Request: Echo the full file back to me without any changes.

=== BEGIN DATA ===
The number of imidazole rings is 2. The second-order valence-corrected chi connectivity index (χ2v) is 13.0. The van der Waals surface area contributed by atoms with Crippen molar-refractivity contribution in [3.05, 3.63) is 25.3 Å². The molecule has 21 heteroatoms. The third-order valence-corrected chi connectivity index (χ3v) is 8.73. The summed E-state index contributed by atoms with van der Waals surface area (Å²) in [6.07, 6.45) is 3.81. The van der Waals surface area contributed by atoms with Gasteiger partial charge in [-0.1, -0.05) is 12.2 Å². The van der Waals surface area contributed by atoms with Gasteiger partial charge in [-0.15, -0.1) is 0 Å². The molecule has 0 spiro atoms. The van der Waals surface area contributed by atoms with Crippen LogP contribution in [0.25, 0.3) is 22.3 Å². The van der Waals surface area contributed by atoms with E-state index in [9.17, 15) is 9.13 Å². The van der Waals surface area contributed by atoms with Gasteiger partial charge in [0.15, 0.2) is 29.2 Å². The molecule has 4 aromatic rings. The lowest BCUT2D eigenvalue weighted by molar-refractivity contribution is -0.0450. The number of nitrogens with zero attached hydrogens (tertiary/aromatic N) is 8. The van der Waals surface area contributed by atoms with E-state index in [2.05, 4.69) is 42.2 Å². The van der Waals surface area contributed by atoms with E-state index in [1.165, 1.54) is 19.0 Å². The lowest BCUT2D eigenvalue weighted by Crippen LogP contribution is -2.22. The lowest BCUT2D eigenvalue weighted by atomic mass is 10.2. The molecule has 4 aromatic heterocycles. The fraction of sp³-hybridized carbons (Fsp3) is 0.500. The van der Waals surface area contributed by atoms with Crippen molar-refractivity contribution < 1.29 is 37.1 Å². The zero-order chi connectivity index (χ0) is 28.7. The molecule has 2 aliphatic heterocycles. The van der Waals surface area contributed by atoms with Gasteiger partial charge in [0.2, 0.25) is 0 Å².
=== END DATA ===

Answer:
The number of imidazole rings is 2. The second-order valence-corrected chi connectivity index (χ2v) is 13.0. The van der Waals surface area contributed by atoms with Crippen molar-refractivity contribution in [3.05, 3.63) is 25.3 Å². The molecule has 21 heteroatoms. The third-order valence-corrected chi connectivity index (χ3v) is 8.73. The summed E-state index contributed by atoms with van der Waals surface area (Å²) in [6.07, 6.45) is 3.81. The van der Waals surface area contributed by atoms with Gasteiger partial charge in [-0.1, -0.05) is 12.2 Å². The van der Waals surface area contributed by atoms with Gasteiger partial charge in [-0.15, -0.1) is 0 Å². The molecule has 0 spiro atoms. The van der Waals surface area contributed by atoms with Crippen LogP contribution in [0.25, 0.3) is 22.3 Å². The van der Waals surface area contributed by atoms with E-state index in [9.17, 15) is 9.13 Å². The van der Waals surface area contributed by atoms with Gasteiger partial charge in [0.15, 0.2) is 29.2 Å². The molecule has 4 aromatic rings. The lowest BCUT2D eigenvalue weighted by molar-refractivity contribution is -0.0450. The number of nitrogens with zero attached hydrogens (tertiary/aromatic N) is 8. The van der Waals surface area contributed by atoms with E-state index in [2.05, 4.69) is 42.2 Å². The van der Waals surface area contributed by atoms with E-state index in [1.165, 1.54) is 19.0 Å². The lowest BCUT2D eigenvalue weighted by Crippen LogP contribution is -2.22. The lowest BCUT2D eigenvalue weighted by atomic mass is 10.2. The molecule has 4 aromatic heterocycles. The fraction of sp³-hybridized carbons (Fsp3) is 0.500. The van der Waals surface area contributed by atoms with Crippen molar-refractivity contribution < 1.29 is 37.1 Å². The zero-order chi connectivity index (χ0) is 28.7. The molecule has 2 aliphatic heterocycles. The van der Waals surface area contributed by atoms with Gasteiger partial charge in [0.2, 0.25) is 0 Å².